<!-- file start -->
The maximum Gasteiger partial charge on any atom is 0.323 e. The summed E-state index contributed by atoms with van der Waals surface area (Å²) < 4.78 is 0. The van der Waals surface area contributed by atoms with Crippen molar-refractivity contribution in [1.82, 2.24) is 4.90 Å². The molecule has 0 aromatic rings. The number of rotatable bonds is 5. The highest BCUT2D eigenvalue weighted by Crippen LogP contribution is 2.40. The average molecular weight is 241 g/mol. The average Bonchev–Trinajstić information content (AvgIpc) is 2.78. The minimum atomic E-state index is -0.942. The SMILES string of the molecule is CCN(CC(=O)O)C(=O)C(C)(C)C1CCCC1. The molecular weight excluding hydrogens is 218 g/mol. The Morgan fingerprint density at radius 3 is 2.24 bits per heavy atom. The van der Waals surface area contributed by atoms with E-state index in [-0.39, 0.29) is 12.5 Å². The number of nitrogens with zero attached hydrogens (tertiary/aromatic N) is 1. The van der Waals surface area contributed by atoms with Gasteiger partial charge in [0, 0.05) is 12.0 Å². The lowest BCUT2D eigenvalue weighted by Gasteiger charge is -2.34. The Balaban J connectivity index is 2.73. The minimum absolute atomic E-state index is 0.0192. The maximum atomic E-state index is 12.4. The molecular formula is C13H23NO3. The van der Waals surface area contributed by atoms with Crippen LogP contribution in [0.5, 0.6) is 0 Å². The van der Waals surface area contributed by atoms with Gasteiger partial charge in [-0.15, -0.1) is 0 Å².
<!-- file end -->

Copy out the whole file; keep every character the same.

The maximum Gasteiger partial charge on any atom is 0.323 e. The summed E-state index contributed by atoms with van der Waals surface area (Å²) < 4.78 is 0. The van der Waals surface area contributed by atoms with Crippen molar-refractivity contribution in [1.82, 2.24) is 4.90 Å². The molecule has 0 aromatic rings. The number of rotatable bonds is 5. The highest BCUT2D eigenvalue weighted by Crippen LogP contribution is 2.40. The average molecular weight is 241 g/mol. The average Bonchev–Trinajstić information content (AvgIpc) is 2.78. The minimum atomic E-state index is -0.942. The SMILES string of the molecule is CCN(CC(=O)O)C(=O)C(C)(C)C1CCCC1. The molecular weight excluding hydrogens is 218 g/mol. The Morgan fingerprint density at radius 3 is 2.24 bits per heavy atom. The van der Waals surface area contributed by atoms with E-state index in [-0.39, 0.29) is 12.5 Å². The number of nitrogens with zero attached hydrogens (tertiary/aromatic N) is 1. The van der Waals surface area contributed by atoms with Gasteiger partial charge in [0, 0.05) is 12.0 Å². The lowest BCUT2D eigenvalue weighted by Gasteiger charge is -2.34. The Balaban J connectivity index is 2.73. The minimum absolute atomic E-state index is 0.0192. The maximum atomic E-state index is 12.4. The molecular formula is C13H23NO3. The van der Waals surface area contributed by atoms with Crippen LogP contribution in [0.5, 0.6) is 0 Å². The van der Waals surface area contributed by atoms with Gasteiger partial charge in [-0.15, -0.1) is 0 Å².